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A biophysical model for estimating site index for the major commercial tree species in British Columbia

Author(s) or contact(s): G. Nigh
Source: Forests, Lands, and NR Operations
Subject: Growth and Yield
Series: Technical Report
Other details:  Published 2012. Hardcopy is available.


A site index geographic information system (GIS) layer is being developed for British Columbia so that estimated site indices are available for the major commercial tree species across their ranges. The Site Index - Biogeoclimatic Ecosystem Classification (SIBEC)/predictive ecosystem map (PEM)/terrestrial ecosystem map (TEM) method will be used to populate the layer with site index by species. However, there will be gaps in the layer where there are no PEM/TEM or SIBEC data. The biophysical models resulting from this project will be used to fill these gaps. They predict, by species, site index from biogeoclimatic zone, slope, aspect, elevation, and climate variables. Data for these models come from the SIBEC project and various Site Index Adjustment projects. The climate variables are predicted from the ClimateWNA model. A biophysical model was fit separately for the following species: trembling aspen (Populus tremuloides), amabilis fir (Abies amabilis), subalpine fir (Abies lasiocarpa), western redcedar (Thuja plicata, coastal and interior), paper birch (Betula papyrifera), Douglas-fir (Pseudotsuga menziesii, coastal and interior), western hemlock (Tsuga heterophylla, coastal and interior), western larch (Larix occidentalis), lodgepole pine (Pinus contorta), ponderosa pine (Pinus ponderosa), black spruce (Picea mariana), Engelmann spruce (Picea engelmannii), Sitka spruce (Picea sitchensis), white spruce (Picea glauca), and interior spruce (white spruce, Engelmann spruce, or their cross). When compared to benchmark models, the biophysical models performed about as well as the benchmark except for the models for coastal western redcedar, coastal Douglas-fir, coastal western hemlock, Sitka spruce, and paper birch.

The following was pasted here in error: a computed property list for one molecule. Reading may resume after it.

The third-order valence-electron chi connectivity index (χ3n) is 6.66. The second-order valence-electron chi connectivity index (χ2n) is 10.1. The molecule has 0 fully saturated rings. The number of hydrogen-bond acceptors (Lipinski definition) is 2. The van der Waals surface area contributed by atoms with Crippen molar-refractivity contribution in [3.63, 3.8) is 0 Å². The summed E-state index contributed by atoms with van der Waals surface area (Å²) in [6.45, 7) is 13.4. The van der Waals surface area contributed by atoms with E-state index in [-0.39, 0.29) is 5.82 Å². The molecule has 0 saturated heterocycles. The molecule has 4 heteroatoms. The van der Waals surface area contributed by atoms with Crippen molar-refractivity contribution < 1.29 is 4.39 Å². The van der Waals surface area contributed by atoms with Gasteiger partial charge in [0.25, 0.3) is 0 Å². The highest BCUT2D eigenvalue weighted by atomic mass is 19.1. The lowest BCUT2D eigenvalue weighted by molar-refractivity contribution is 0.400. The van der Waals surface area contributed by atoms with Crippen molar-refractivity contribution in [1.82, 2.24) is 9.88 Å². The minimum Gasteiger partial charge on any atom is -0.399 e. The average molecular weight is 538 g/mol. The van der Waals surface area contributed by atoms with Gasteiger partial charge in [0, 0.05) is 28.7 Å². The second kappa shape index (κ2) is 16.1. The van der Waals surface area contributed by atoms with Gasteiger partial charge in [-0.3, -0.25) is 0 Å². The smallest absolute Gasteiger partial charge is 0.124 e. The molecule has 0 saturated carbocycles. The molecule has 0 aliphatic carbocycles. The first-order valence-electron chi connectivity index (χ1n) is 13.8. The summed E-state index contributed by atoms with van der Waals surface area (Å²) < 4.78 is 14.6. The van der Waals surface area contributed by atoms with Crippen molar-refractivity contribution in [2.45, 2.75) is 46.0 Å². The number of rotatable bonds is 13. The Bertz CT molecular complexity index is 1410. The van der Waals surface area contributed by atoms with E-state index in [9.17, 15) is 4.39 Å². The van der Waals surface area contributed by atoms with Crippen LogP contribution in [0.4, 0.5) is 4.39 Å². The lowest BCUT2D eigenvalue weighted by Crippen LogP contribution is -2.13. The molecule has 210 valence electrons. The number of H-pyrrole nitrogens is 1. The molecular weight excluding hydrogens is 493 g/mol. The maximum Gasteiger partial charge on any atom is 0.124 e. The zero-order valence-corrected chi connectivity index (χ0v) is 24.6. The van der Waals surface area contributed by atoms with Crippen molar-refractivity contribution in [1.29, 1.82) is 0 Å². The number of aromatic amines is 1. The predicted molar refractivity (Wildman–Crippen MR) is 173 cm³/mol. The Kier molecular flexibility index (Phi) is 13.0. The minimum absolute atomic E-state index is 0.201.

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Updated January 15, 2013